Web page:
NIH $2.3M Grant to Test App to Diagnose, Monitor ALS at Home
The National Institutes of Health (NIH) has awarded $2.3 million to advance into testing an app that could improve how amyotrophic lateral sclerosis (ALS) is diagnosed, track the disease’s progression, and help assess a treatment’s effectiveness.
The three-year Small Business Technology Transfer (STTR) grant was awarded to Modality.AI and the Institute of Health Professions at the Massachusetts General Hospital (MGH), which partnered to develop the ALS diagnosis and monitoring app. It will support work into comparing the app’s accuracy in making assessments to current approaches.
“This could be a game-changer for tracking ALS and understanding the impact of the medicines used to treat it,” Jordan Green, PhD, a speech-language pathologist, director of the Speech and Feeding Disorders Lab at the MGH Institute of Health Professions, and the project’s principal investigator, said in a Modality.AI press release.
The artificial intelligence-based digital health app is intended for at-home and remote use, with patients guided through assessments with the help of a virtual “agent” called Tina. As such, it could also lower care costs for healthcare providers and patients and limit the need for travel to a clinic for an ALS evaluation.
Potentially ‘cheaper, faster’ way of assessing ALS
“I think if we’re successful, it’ll change the standard clinical care practice. Our work is mostly face to face, often expensive, and can be less attainable for the socially and economically disadvantaged and those who can’t travel or have mobility issues,” Green said. “With this app, we’ll be able to capture more data, and in turn, help more people. It’ll be cheaper, faster — and we’ll get more accurate assessments.”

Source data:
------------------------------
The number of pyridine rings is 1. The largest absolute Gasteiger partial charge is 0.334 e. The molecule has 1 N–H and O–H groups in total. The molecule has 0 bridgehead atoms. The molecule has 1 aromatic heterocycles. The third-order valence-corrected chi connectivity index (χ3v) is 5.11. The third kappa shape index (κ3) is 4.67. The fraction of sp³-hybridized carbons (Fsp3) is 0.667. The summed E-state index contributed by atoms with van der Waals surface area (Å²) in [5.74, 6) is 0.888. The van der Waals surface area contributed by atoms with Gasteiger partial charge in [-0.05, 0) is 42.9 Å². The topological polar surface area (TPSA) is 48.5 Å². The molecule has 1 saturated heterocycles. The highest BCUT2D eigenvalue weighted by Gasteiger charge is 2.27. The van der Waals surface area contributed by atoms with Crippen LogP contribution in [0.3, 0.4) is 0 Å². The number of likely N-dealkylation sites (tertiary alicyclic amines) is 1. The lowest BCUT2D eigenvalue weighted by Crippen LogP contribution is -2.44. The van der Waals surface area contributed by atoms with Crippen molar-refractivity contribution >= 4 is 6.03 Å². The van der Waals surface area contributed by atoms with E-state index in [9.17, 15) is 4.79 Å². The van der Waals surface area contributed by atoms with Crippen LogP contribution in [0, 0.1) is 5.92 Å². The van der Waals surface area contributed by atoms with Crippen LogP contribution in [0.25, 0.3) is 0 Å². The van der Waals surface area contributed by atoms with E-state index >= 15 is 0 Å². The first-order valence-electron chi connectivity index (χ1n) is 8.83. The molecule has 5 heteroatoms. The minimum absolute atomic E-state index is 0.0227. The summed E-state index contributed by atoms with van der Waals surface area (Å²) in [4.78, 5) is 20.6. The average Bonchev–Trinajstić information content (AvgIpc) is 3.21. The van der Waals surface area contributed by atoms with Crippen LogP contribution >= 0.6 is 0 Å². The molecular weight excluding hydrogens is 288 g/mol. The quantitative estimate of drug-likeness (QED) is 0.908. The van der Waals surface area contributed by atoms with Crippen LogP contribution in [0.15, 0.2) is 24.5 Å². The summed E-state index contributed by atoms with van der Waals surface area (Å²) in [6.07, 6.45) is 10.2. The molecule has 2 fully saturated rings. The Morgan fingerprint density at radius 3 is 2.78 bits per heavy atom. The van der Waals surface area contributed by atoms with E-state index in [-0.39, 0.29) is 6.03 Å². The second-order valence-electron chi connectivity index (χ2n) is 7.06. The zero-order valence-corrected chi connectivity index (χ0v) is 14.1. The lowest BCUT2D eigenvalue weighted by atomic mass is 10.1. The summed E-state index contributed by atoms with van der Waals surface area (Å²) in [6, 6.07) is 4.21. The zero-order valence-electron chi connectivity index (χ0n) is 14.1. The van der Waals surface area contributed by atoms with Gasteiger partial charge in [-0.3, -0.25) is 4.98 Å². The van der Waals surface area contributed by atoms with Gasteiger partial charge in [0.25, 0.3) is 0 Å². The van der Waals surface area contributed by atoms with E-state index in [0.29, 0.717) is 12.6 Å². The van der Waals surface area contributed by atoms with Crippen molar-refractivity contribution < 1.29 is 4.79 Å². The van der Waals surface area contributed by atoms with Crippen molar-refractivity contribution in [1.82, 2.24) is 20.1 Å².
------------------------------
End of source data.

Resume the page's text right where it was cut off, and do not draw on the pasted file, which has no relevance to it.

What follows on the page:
It can take up to 18 months to diagnose ALS, a process that include tests to rule out other conditions and periods of evaluation of ALS symptoms.
An earlier diagnosis and assessment could bring patients into treatment faster, helping to preserve the motor neurons responsible for walking, breathing, speech, and swallowing. It may also be of use to a clinical trial evaluating potential disease treatments.
The Modality app, which may be used with smartphones, tablets, and computers, captures a person’s speech and facial movements, with data collected measured and analyzed using artificial intelligence.
Tina, its virtual agent, guides patients through an ALS evaluation and questions them in ways said to be similar to how clinicians interview patients for a diagnosis.
To begin a session, the patient clicks on a link and grants permission, activating a camera and microphone and prompting Tina to begin speaking.
The patient is asked, for example, to count numbers, repeat sentences, and read a paragraph. During this time, the app is collecting data to gauge variables such as speaking rate, the speed of lip and jaw movements, pausing patterns, and pitch variations. Information from speech acoustics and movements, gleaned from full-face video recordings, are then decoded for analysis.
“From the beginning, we realized that merely monitoring audio was inadequate to the task, so we developed a software platform to assess facial expressions, limb movements, and even cognitive functions,” said David Suendermann-Oeft, PhD, founder and CEO of Modality.
“The Modality system [also] … produces a dashboard of speech analytics that can be measured across time to make assessments, for example, if the individual is responding to medication, if they need extra support, or to characterize their overall disease progression,” Suendermann-Oeft added.
The NIH grant’s overarching goal is to determine whether the app and its Tina platform are as effective as current diagnostic and evaluation approaches in clinical use. “If the results match the results from clinicians and their state-of-the-art equipment, then researchers will know they have a valid approach,” Modality stated in its release.
“Our collaboration with the MGH Institute of Health Professions will create a standardized assessment app for ALS,” Suendermann-Oeft said, making “these complex assessments easy to use, accessible, equitable, and accurate for patients, clinicians, and researchers.”